Deep in this corner of Appalachia, where clunky trucks brimming with coal rumble down winding roads and miners blast away at black seams miles underground and atop mountains, Scott Sykes is looking to wind as a way to power his native coalfields.
His company is evaluating several sites in Eastern Kentucky to find a home for a wind farm, in hopes of delivering electricity to roughly 65,000 homes within the next five years.
It’s a risky endeavor, especially in a region known for its rugged terrain and reliance on coal. After all, most states that have seen success in developing wind energy as a renewable resource sit west of the Mississippi River, where the land is flatter and exposed to consistent winds.
“Kentucky has some potential for developing wind energy, and that potential lies in Eastern Kentucky,” said Sykes, president of Genesis Development of Kentucky LLC. “This isn’t a pipe dream.”
Sykes, a native of Pike County and grandson of a coal miner, knows his potential wind farm runs counter to the coal-mining culture.
“I have a huge loyalty to coal being raised here,” said Sykes, who formerly worked with the Pikeville-Pike County Tourism Commission in Kentucky and Chattanooga Area Chamber of Commerce in Tennessee. “But if we are doing something new to further our standard of living, I think people will support that.”
Energy officials say there are no commercial or utility wind farms so far in the state.
A few other Appalachian states have made strides in attracting wind-power developers. Pennsylvania has six commercial wind farms operating and another in the works, and West Virginia has one running and two proposed.
Maryland’s Public Service Commission approved two western Maryland wind farms in 2003 and is considering a third, though none have been built.
Most of these projects are along the Allegheny Front, an Appalachian mountain ridge that includes the Eastern Continental Divide. Strong, relatively steady winds at elevations approaching 5,000 feet make the Allegheny Front attractive to wind-power developers.
The problem for most of Kentucky is that the vast majority of the state sits outside of the front, faring poorly in federal studies tracking wind speed and consistency.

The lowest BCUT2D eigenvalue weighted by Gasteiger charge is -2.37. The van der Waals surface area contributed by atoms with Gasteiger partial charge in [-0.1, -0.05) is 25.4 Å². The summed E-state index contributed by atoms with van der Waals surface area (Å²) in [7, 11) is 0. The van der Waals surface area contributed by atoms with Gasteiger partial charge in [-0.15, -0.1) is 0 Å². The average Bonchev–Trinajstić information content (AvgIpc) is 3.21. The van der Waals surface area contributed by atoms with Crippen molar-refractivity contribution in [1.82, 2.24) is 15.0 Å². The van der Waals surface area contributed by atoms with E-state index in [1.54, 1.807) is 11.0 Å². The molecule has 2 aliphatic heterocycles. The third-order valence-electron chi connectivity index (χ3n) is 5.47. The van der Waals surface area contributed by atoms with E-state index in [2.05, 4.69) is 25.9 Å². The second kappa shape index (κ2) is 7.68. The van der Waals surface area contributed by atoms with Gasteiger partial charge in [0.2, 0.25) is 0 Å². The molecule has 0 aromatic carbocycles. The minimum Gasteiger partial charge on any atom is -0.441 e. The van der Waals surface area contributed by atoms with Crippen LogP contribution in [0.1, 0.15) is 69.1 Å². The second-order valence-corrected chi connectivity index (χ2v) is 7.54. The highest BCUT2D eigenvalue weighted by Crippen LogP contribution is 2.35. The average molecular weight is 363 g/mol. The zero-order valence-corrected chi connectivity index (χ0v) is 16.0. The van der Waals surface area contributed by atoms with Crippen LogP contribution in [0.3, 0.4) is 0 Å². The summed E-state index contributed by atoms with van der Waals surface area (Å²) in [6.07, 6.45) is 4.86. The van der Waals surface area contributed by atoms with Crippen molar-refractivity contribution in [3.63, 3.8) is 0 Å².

“It is novel for Kentucky to be experimenting in wind power,” said James Bush, program manager at the Governor’s Office of Energy Policy.
Bush pointed to a map by the Department of Energy that classifies the strength of wind power, on a scale of 1 to 7, across different states and regions within the United States.
The study classified most of Kentucky as a 1, meaning it had little to no wind power. Southeastern Kentucky received a 2, and a thin area bordering Virginia (along the Allegheny Front) fared better with a 3.
The overall DOE assessment indicated that Kentucky would be a poor place to set up wind farms, and no further government studies on its wind power were conducted, Bush said. Sykes has narrowed his search to a handful of counties in Eastern Kentucky that fall along the Class 3 area.
The top five states for wind energy are North Dakota, Texas, Kansas, South Dakota and Montana, respectively, according to the American Wind Energy Association.
Bush said developers in Kentucky are pursuing other types of renewable energy such as agricultural waste, or biomass, and hydropower, which are abundant in the state. Coal-to-liquid technology is also attracting investors. Since wind energy has the least potential, the state has no plans to offer incentives for developing it.
Nationally, renewable sources of energy make up only 10 percent of the electric sector, according to the Energy Information Administration. Hydropower makes up 75 percent of that contribution, while wind is 9 percent.
Coal remains an energy leader, supplying 53 percent of the nation’s electricity.
It’s unlikely that wind power will pose a threat to coal in Appalachia, though it may trouble some, said Bill Caylor, president of the Kentucky Coal Association.
“Some of the coal folks, it would bother them as a perceived threat to their livelihoods – that here in the heart of the coalfields there’s a technology to replace the electricity provided by coal,” Caylor said.
However, he added, “We need all the electricity we can get, and we need to look harder at our alternative forms of energy.”
Several variables make cost-benefit analysis of renewable resources difficult, experts say.
“Wind energy comes when the wind blows, solar comes when the sun shines and biomass is hard to gather,” said Fred Mayes, a renewable energy expert with the EIA.
Glenn Schleede, head of Energy Market and Policy Analysis, Inc., in Reston, Va., added that the life span of today’s wind turbines is unknown, making long-term calculations inaccurate.
However, Frank Stern, an energy analyst with New York-based PA Consulting Group, called wind “one of the more competitive resources out there.
He said technology has improved significantly in the past 10 years and that larger, taller turbines have allowed wind farms to capture steadier wind flow and generate greater output, he said.
The technology is expensive. A small 25-turbine wind farm can exceed $50 million – but there’s no additional cost for fuel.
Sykes said the ideal locations for wind farms in Eastern Kentucky are reclaimed strip mines, which are both high yet flat enough to support dozens of turbines.
His goal is to set up a wind farm with about 40-50 turbines within the next five years, generating 100 megawatts of energy to serve 65,000 homes.
By Samira Jafari